At hearing this, the mariners refuse to throw Jonah over out of fear that his may anger God even more so, but upon attempting to row towards dry land they relent, beg God to forgive them, and throw Jonah over, and the storm ceases “from its raging” (1:13-16). As Jonah begins to sink beneath the waves, out of nowhere, a massive fish that the Lord “appointed” swallows Jonah whole, and Jonah remains in the stomach of the fish for three days, and three nights (1:17). What does this teach us?
First, it shows us that God is a God of grace. Jonah was a punk. Jonah was not good, he was not lovely, he was not godly – he was selfish, immature, and disobedient. And at his lowest moment, God saved him. And God didn’t even wait for Jonah to ask to be saved; Jonah had no idea a fish was going to swallow him and save his life. God stepped in, without being asked, and single-handedly saved hard-hearted Jonah. “Grace” is God’s love and favor towards us, when we don’t deserve it. If you have this idea that God could only love you if you were good enough, then you don’t know the God of the Bible. Our God is fundamentally a God of grace.
Second, it shows us Who Jonah is meant to point us to. Why did God have Jonah be swallowed by a fish? And why for three days? Why not just have him fall onto a nice little raft? Well, that is because Jonah is meant to be a picture of Jesus. Jesus plainly tells us, “For just as Jonah was three days and three nights in the belly of the great fish, so will the Son of Man be three days and three nights in the heart of the earth… and behold, something greater than Jonah is here,” (Matt. 12:40-41). You see, Jonah is meant to be a signpost that points us to Jesus. Jesus is the truer and better Jonah, who was thrown into the ultimate storm, the storm of God’s wrath poured out on Him at the cross, not because He disobeyed God, but because He did obey. Jonah was selfish, sinful, and wicked, but was saved, and Jesus was selfless, sinless, and righteous, but was crushed – why? Because the gospel of Jesus Christ, the main story of the Bible, friends, is a story of substitution. Jesus died in Jonah’s place, and in our place, to pay the debt of our sins, so that we, sinners though we are, may be made right with God. That is the gospel. The mariners cried out, “O Lord, let us not perish for this man’s life, and lay not on us innocent blood,” but the Church cries out, “O Lord, let us not perish BY laying on us His innocent blood.” For, “When Christ appeared as a high priest of the good things that have come, then through the greater and more perfect tent ( not made with hands, that is, not of this creation) he entered once for all into the holy places, not by means of the blood of goats and calves but by means of his own blood, thus securing an eternal redemption,” (Heb. 9:11-12).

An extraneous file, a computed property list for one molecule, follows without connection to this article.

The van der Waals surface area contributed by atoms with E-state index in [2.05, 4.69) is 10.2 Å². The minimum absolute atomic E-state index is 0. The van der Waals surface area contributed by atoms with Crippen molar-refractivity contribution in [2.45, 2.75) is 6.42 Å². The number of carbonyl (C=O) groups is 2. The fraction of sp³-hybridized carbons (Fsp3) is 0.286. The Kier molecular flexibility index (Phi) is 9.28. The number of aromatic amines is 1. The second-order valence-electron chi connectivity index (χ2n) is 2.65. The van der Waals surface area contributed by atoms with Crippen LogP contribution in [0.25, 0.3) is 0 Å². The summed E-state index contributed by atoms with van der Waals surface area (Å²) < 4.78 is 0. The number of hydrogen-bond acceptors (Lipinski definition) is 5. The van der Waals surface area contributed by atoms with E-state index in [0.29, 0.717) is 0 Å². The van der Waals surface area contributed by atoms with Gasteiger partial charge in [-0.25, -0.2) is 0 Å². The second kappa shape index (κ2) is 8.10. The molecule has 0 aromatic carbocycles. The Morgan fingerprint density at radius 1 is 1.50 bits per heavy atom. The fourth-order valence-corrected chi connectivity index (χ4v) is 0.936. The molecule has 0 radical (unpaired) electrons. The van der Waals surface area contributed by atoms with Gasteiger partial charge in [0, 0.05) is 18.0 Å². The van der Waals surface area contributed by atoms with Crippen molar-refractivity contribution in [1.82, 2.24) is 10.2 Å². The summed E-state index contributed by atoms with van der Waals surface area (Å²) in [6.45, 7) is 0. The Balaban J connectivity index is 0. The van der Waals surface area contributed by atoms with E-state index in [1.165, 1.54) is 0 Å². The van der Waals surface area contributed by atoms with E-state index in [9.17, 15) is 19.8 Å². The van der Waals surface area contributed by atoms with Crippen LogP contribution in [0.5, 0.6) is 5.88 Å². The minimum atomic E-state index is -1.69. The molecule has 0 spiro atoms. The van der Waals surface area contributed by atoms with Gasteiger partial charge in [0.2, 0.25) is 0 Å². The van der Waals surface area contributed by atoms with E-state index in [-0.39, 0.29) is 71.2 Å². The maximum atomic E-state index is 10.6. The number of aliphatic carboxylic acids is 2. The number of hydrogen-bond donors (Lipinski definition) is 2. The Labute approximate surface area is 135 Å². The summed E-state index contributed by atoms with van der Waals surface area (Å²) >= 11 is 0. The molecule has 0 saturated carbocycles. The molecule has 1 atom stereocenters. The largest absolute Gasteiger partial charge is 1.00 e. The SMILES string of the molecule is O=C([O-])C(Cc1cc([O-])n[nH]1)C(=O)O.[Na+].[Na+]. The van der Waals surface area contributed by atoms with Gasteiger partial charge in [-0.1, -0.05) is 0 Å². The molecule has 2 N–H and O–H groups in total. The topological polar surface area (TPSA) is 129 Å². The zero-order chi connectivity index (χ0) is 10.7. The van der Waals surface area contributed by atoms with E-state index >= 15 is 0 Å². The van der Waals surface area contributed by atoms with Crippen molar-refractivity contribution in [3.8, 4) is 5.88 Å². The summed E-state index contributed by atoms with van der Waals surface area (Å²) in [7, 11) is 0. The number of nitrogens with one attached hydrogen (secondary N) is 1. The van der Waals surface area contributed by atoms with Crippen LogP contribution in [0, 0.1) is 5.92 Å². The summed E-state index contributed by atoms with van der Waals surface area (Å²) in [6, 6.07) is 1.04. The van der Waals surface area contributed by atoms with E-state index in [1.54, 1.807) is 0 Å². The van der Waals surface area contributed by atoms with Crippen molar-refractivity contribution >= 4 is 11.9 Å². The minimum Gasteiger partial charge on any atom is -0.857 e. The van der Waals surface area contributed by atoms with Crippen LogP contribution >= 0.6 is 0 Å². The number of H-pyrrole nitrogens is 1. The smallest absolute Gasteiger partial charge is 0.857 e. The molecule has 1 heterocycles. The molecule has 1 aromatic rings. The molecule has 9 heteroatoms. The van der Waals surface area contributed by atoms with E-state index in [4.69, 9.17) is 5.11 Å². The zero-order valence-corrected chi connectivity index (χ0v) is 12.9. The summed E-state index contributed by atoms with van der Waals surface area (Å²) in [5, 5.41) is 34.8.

You see, friends, this is how you go through the storms in your life that expose your sin, and you do it without being crushed. You tell yourself, “Jesus was ultimately crushed, so I wouldn’t have to be. He was thrown into the storm of God’s wrath, so I never would. And if that is true, then this storm isn’t God punishing me – this is God loving me, and calling me to repent.” Yes, we are riddled with deep pockets of sin, but that’s okay because Jesus wasn’t, and we now can stand in His righteousness.
Sin makes us stupid, and God will lovingly throw storms our way, but because Jesus suffered and died in our place, we can be confident that the storms are for our good (Rom. 8:28). Let’s pray.